I really like producing bodyscapes so I approached Jaimee via Model Mayhem to see if she was interested to assist. We met some months ago and I went through what I was looking forward. She was willing to take part but with other commitments it was not until last Sunday that we finally managed to get together to do the shoot.
When she arrived Jaimee admitted that she had been wearing her bra all day and that it was likely to have caused marks in her skin.
Normally I would request a model remove any tight clothing at least an hour before a shoot starts so that such marks have time to fade. I had forgotten to do this with Jaimee which was a big oversight on my part. While you can easily remove the marks in Photoshop, it does slow down the overall processing as so I generally try to ensure to limit the effect.
While the intention was to shoot bodyscapes I also wanted to try some other images so actually started the evening with a mask and petticoat. We then moved onto using lengths of fabric.
Doing the shoot in this way where we moved from essentially clothed to fully nude has the advantage that it gives time for the model to get comfortable with the session. It is very important in the bodyscape shots because quite often you are shooting close to your model. It also had the advantage in this case because it allowed time for the marks to fade.
When it came time to do the bodyscapes I was using a large stripbox as the main light positioned to the side of the model. A second light with a small honeycombed grid acted as a fill light.
Towards the end of the session I had Jaimee apply oil to her body and we then sprayed her with water. It creates a really neat effect.
Jaimee was a real champion because the evening was not that warm but she did not complain.
Of all of subjects in art, the nude, is often the most controversial. Not sure if it started with the Victorian era, or the teaching of puritanical churches, but many people cannot separate the notion of being naked with sex. As such they get confused between an artistic image and pornography.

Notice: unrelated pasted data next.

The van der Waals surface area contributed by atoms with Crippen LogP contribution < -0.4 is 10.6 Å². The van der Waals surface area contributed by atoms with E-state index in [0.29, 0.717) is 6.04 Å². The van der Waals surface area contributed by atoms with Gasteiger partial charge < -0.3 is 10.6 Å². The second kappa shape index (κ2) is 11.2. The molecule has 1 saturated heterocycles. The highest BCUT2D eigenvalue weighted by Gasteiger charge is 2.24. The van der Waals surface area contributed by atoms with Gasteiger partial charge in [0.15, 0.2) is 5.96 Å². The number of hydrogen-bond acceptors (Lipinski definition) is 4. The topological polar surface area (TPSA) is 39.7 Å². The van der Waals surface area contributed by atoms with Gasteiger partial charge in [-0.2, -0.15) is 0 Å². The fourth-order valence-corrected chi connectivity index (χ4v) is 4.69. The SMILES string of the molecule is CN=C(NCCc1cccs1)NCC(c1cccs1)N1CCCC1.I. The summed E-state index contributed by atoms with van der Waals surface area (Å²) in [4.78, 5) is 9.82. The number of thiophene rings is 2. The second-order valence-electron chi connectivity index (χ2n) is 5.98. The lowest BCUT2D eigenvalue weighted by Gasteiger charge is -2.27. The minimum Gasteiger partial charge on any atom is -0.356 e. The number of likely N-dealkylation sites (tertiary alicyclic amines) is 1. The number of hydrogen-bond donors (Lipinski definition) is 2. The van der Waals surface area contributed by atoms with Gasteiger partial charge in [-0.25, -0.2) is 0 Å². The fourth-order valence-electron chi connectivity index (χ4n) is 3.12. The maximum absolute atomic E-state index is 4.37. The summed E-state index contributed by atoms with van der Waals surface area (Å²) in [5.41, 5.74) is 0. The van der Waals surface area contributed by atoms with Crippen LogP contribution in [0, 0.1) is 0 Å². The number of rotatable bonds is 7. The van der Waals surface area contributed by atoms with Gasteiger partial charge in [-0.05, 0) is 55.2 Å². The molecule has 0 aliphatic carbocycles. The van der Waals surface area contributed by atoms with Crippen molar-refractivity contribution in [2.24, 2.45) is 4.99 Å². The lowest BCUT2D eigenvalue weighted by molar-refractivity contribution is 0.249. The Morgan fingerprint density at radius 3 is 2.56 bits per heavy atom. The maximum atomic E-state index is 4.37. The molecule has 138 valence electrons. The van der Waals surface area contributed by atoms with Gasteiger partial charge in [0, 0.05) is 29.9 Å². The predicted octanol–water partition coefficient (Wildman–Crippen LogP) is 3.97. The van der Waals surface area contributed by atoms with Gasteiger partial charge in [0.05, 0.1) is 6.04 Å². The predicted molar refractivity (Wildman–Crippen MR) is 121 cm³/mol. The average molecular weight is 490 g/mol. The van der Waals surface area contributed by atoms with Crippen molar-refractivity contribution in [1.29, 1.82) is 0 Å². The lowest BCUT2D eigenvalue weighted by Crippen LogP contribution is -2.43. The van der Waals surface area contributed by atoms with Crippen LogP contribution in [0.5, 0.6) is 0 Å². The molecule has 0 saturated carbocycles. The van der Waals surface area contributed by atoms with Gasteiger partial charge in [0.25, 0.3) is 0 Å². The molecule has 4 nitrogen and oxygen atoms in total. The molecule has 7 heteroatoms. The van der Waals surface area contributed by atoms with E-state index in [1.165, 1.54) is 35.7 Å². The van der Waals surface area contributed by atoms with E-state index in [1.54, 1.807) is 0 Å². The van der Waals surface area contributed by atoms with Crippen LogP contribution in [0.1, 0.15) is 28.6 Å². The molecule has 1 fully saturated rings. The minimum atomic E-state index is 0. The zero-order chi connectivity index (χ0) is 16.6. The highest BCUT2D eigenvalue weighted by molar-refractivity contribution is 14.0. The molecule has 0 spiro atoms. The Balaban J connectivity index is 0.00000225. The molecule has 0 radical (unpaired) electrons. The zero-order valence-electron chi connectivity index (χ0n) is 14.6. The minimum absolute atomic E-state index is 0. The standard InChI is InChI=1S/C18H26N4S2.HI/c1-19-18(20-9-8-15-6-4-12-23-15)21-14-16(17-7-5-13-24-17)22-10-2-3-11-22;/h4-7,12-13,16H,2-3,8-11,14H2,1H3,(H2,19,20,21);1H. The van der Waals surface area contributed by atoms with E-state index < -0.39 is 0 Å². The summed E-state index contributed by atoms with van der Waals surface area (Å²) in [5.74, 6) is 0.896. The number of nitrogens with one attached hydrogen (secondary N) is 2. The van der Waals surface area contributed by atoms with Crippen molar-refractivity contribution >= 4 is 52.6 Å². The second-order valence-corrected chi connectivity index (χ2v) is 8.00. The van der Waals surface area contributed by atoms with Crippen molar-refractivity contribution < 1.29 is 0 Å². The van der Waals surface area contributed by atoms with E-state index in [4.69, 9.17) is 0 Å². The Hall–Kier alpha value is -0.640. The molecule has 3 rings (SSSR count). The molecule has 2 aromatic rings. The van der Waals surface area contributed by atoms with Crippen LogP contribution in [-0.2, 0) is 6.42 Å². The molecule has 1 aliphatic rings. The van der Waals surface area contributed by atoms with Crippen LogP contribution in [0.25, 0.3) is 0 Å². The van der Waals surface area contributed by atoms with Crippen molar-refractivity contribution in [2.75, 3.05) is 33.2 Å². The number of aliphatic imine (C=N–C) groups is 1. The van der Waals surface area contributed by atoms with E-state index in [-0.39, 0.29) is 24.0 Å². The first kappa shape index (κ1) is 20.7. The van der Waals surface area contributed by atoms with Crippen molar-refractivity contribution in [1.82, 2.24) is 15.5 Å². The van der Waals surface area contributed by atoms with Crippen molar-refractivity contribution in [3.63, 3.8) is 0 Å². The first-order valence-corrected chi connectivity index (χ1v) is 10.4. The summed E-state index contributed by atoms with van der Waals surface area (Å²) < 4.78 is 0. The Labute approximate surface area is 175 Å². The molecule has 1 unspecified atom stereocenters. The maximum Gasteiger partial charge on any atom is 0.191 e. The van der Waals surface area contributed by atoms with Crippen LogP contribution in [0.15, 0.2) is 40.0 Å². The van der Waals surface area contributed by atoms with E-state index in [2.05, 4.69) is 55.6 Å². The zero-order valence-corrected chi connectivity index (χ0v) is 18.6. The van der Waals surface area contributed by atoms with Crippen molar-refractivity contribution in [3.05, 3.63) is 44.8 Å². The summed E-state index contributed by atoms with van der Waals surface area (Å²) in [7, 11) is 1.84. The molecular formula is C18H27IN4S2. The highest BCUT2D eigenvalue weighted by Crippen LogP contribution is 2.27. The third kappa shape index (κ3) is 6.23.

Despite all the negative attitude, there is actually no better way to teach someone how to see and draw light than to use the naked form as a subject and for hundreds of years we have been doing just that. It is why every art course involving teaching drawing humans will have some with the model naked.
It is also true for photography, where if you want to learn to light the body well then the best way to do this is with a naked body. You see it is not the lines but rather the interplay between highlights and shadows that really define the subject.
The life drawing group at the Hutt Arts Society has a biannual exhibition of their work but they were concerned that they did not have enough work to adequately show in the gallery. So they approached the Camera Club to see if we had photos that could complement the paintings. The exhibition was titled “Nudes, Nudes and More Nudes”.
In the end only three members of the club could supply images, and in my case I submitted 8 pieces shot over the last three years. Most of the images that I did submit where either shot in low light or were bodyscape images (where you are using the form to create shapes rather than the whole body).
While all of the images were up for sale I did not have high expectations of selling anything. Marianne Muggeridge (who is a very good Portrait artist) said that
“Nudes were a self indulgence, as they did not sell”.
I had taken the advice of James Gilberd for Photospace Gallery in pricing the images and it must have worked because it turned into a very successful venture selling 3 images as shown below.